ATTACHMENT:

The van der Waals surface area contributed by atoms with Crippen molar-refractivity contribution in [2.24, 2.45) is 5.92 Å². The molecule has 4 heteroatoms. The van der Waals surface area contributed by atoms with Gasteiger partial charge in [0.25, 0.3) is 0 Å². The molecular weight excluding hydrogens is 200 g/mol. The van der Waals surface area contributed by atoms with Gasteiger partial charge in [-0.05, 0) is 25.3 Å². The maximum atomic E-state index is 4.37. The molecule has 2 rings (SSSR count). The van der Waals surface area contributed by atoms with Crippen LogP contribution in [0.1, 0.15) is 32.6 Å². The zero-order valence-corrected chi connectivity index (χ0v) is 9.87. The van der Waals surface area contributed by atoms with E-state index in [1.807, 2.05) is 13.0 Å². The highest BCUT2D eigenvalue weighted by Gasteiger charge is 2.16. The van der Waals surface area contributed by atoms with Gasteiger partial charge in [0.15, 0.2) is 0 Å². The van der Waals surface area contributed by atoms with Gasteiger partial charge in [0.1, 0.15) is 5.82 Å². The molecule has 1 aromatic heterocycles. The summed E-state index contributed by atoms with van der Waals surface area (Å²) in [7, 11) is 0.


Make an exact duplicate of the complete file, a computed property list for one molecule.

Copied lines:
The van der Waals surface area contributed by atoms with Crippen molar-refractivity contribution in [2.24, 2.45) is 5.92 Å². The molecule has 4 heteroatoms. The van der Waals surface area contributed by atoms with Gasteiger partial charge in [0.25, 0.3) is 0 Å². The molecular weight excluding hydrogens is 200 g/mol. The van der Waals surface area contributed by atoms with Gasteiger partial charge in [-0.05, 0) is 25.3 Å². The maximum atomic E-state index is 4.37. The molecule has 2 rings (SSSR count). The van der Waals surface area contributed by atoms with Crippen LogP contribution in [0.1, 0.15) is 32.6 Å². The zero-order valence-corrected chi connectivity index (χ0v) is 9.87. The van der Waals surface area contributed by atoms with E-state index in [1.807, 2.05) is 13.0 Å². The highest BCUT2D eigenvalue weighted by Gasteiger charge is 2.16. The van der Waals surface area contributed by atoms with Gasteiger partial charge in [0.15, 0.2) is 0 Å². The van der Waals surface area contributed by atoms with Gasteiger partial charge in [0.1, 0.15) is 5.82 Å². The molecule has 1 aromatic heterocycles. The summed E-state index contributed by atoms with van der Waals surface area (Å²) in [7, 11) is 0.